What Happens When the Government Breaks Its Own Laws?
Five members of the Proud Boys are currently on trial for sedition in federal court in Washington, D.C. Sedition is a conspiracy to overthrow the federal government by the use of force. This case stems from the events of Jan. 6, 2021 at the U.S. Capitol. During the trial, an FBI agent inadvertently admitted that she was asked to doctor and to destroy evidence, and that her colleagues have spied on defense lawyers in the case.
The Department of Justice has pursued the defendants in Jan. 6-related matters with much zeal. The current Proud Boys trial, however, exceeds anything that has recently been revealed.
Here is the backstory.
A conspiracy is an agreement by two or more persons to commit a crime that they are able to commit in which at least one of those who embraced the agreement took at least one step in furtherance of it.
Prosecutors love conspiracy cases because they are easy to prove. Yet, every modern definition of crime includes an element of harm. Since conspiracy is essentially a thought crime, the courts have dispensed with the element of harm. Stated differently, the government needs only prove the existence of the agreement and the single step in furtherance of its consummation. The government need not prove harm.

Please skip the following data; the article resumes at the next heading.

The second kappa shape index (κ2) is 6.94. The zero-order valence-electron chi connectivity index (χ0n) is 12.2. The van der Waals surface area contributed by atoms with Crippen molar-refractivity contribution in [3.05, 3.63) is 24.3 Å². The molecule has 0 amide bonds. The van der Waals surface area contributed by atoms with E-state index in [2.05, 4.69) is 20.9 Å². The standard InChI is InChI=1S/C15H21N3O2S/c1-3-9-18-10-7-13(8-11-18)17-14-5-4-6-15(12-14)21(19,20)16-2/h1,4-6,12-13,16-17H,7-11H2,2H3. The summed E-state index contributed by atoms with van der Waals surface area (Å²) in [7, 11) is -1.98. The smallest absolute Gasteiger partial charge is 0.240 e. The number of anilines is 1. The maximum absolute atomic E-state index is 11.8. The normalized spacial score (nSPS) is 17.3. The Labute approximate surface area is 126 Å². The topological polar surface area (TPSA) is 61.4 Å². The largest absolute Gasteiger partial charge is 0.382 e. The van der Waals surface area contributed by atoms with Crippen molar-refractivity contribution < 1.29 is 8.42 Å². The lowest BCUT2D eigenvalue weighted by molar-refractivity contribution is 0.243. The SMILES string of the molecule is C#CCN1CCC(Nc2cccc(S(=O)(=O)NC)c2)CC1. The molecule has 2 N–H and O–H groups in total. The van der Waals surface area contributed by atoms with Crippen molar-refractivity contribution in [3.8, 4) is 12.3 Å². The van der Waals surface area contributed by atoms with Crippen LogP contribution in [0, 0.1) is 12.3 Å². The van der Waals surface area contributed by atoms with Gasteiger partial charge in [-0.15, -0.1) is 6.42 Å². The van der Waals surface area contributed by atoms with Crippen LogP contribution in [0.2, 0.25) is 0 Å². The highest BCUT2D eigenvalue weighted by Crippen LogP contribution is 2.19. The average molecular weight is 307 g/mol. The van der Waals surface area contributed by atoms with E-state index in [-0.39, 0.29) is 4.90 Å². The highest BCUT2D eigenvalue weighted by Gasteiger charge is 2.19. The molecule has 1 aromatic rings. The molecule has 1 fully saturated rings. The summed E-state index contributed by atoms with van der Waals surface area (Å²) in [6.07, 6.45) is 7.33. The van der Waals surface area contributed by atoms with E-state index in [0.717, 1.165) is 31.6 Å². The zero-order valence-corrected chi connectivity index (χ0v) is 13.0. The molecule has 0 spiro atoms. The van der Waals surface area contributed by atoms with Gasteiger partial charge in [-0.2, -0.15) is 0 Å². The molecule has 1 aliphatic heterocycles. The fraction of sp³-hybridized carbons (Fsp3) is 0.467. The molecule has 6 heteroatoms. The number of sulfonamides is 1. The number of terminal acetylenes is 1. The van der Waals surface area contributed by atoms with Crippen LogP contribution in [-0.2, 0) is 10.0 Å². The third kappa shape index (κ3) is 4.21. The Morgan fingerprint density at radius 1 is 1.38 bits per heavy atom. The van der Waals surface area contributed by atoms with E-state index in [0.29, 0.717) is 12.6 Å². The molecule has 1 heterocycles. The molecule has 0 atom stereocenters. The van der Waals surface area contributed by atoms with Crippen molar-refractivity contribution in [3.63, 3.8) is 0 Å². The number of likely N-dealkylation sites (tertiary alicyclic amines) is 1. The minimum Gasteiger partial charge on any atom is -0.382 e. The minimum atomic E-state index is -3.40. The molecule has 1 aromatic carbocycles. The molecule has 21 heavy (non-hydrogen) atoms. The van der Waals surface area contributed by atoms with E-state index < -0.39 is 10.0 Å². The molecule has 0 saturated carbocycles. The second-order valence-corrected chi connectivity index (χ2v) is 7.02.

There is never harm caused in conspiracy cases, as the so-called conspiracy does not succeed. If it did succeed, the government would charge the actual committed crime. Conspiracy is not the crime of attempt. Attempt requires that the defendants come just one material step short of completion. Attempt often does cause harm, as in an attempted murder in which the victim is shot by the defendant but survives.
Can a conspiracy exist that is impossible to succeed?
I have argued, and in my years as a judge in New Jersey I have ruled, that the answer to this is: No. If the conspirators concoct a plan that cannot succeed, then by definition there is not only no harm, but the prosecution is exclusively for the employment of forbidden mental processes.
Yet, the right to think as you wish is a natural right and thus is immune from governmental reach. The natural rights of persons, which the Ninth Amendment states government shall not deny or disparage, means that there is no moral or legal basis for government condemnation of ideas or thoughts. This includes, of course, all thoughts, even -- especially -- those that are negative about the government.
The attorneys for the Proud Boys lost this argument, as most courts simply defer to the government -- even when it prosecutes thoughts, even when it violates the natural law, even when the defendants have not harmed a hair on anyone's head. And there are no crimes prosecuted more aggressively than those in which the government portrays itself as the victim.
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